Implementing Devise (Rails) with Angular

Working strictly with Rails introduced me to the Devise authentication gem quite some time ago. While it’s definitely possible to write your own authentication system for your Rails app, Devise makes the process so much easier so you can focus on building out other features. When I started with my Rails API /Angular app, I knew I wanted to leverage the functionality of Devise, but how do I get Devise to communicate with a login page that lives on the Angular front-end?

Luckily, I’m not the first person to have this problem. Indeed, there is a set of gems/dependencies available that works to solve this communication problem via tokens. Both of these were written by Lynn Dylan Hurley: the Rails gem devise_token_auth and the Angular module ng-token-auth. Using the two of these concurrently gives you a powerful solution to use Devise with Angular. The READMEs for both of those are very robust, so the steps below are specifically what I did to get the authentication up and running.

The Feature

I have a single User model and require the ability to allow users to register and log into their accounts. I need to pass the user registration/login information (email address, username, password) from a form (Angular template) into Devise, authenticate with my database, and return the authenticated user (in the form of a token) back to the browser.

Rails Integration

  1. First, install the devise_token_auth gem into your Gemfile.
  2. Run bundle install to install the gem and its dependencies.
  3. Run rails g install devise_token_auth:install in the terminal. The docs also show you how you can create a User model and routing at the same time, but I didn’t do that because I already had my own User model and routing.
  4. Update the User model with include DeviseTokenAuth::Concerns::User.
  5. Update the routes.rb file to create routes for the authentication actions with mount_devise_token_auth_for ‘User’, at: ‘auth'. I placed my mount under the namepsace api.
  6. Change setting in config/initializers/devise_auth_token.rb by uncommenting the line config.change_headers_on_each_request = true.
  7. In the application_controller.rb, add include DeviseTokenAuth::Concerns::SetUserByToken to the top.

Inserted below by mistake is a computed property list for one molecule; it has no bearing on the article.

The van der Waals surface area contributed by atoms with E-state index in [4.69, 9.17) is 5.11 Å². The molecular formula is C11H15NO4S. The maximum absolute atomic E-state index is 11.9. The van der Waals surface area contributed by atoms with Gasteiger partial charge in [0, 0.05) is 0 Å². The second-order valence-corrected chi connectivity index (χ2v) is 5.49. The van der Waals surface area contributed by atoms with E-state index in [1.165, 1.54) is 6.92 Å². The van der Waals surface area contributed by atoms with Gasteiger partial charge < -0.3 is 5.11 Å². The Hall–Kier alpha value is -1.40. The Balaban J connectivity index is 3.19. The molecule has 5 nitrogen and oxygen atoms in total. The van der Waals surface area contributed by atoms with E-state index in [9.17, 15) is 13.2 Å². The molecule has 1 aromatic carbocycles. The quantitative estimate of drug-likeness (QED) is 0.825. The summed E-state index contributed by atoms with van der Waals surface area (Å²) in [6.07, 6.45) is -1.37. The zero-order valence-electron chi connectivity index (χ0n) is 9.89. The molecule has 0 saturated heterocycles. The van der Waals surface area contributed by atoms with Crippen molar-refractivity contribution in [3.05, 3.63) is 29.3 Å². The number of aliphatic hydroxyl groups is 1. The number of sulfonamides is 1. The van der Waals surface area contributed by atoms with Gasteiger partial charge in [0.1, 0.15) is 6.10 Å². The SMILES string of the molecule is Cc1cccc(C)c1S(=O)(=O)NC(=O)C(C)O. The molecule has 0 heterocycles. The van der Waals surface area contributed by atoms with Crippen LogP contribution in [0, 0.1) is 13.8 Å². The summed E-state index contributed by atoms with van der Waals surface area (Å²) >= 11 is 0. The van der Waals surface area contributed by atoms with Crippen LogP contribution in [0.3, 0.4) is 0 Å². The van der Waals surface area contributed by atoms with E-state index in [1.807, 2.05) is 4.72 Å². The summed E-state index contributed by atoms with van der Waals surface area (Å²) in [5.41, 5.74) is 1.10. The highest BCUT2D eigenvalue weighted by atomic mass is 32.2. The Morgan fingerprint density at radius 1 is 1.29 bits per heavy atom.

Angular Integration

  1. Install the ng-token-auth dependency. The tutorials recommend installing with Bower, a manager that handles all front end assets. In the early stages of my app, I opted to not use Bower and to place all my assets in the vendor/assets directory. Two options are available if you also choose to not use Bower: include ng-token-auth as a CDN in your application.html.erb or include the actual .js file in your vendor/assets directory. I chose to do the latter. Download the files from GitHub and pull the file that you want (full or min) that you need into your vendor/assets folder.
  2. Inject ng-token-auth as a dependency to your app.js module. When I first included just ng-token-auth, I got an Angular error in the browser for a missing dependency called ipCookie. If you encounter this same error, download and add the file to your vendor/assets, then inject ipCookie to your dependency list.
  3. Configure the $authProvider that is available through ng-token-auth to set your apiUrl. The apiUrl should point to the route where your auth actions are located. For most, this would look like apiUrl: '/api'.
  4. ng-token-auth comes with functions and events accessible through the $auth variable. I created a separate AuthCtrl to handle all of the authentication actions and injected $auth as a dependency. The documentation has a full list of available events and functions. At a minimum, you’ll work with submitLogin(), submitRegistration(), and signOut().
  5. I used three events to display error messages: auth:login-error, auth:registration-email-error, and auth:logout-error. Just attach the event to $scope.$on(auth:login-error) and have your code display messages as needed. An example of my error event is below. Errors are returned in the browser as an array object, so to retrieve just the message, I set the $scope.error1 variable equal to reason.errors[0] to return the error message (at 0-index in the array).

Putting It All Together

Now, all you need to do is build the HTML forms to take in the information. I placed my login and registration forms on the same page for simplicity.

The form uses ng-submit to call the correct function from the AuthCtrl. ng-init creates a model object to attach attributes such as email and password. I have a few ng-show for the different possible errors that may pop up.

Once I got ng-token-auth working as an asset, configuration between Rails and Angular went much more smoothly. If you’re researching how to implement authentication for Rails + Angular, highly recommend these two gems/modules!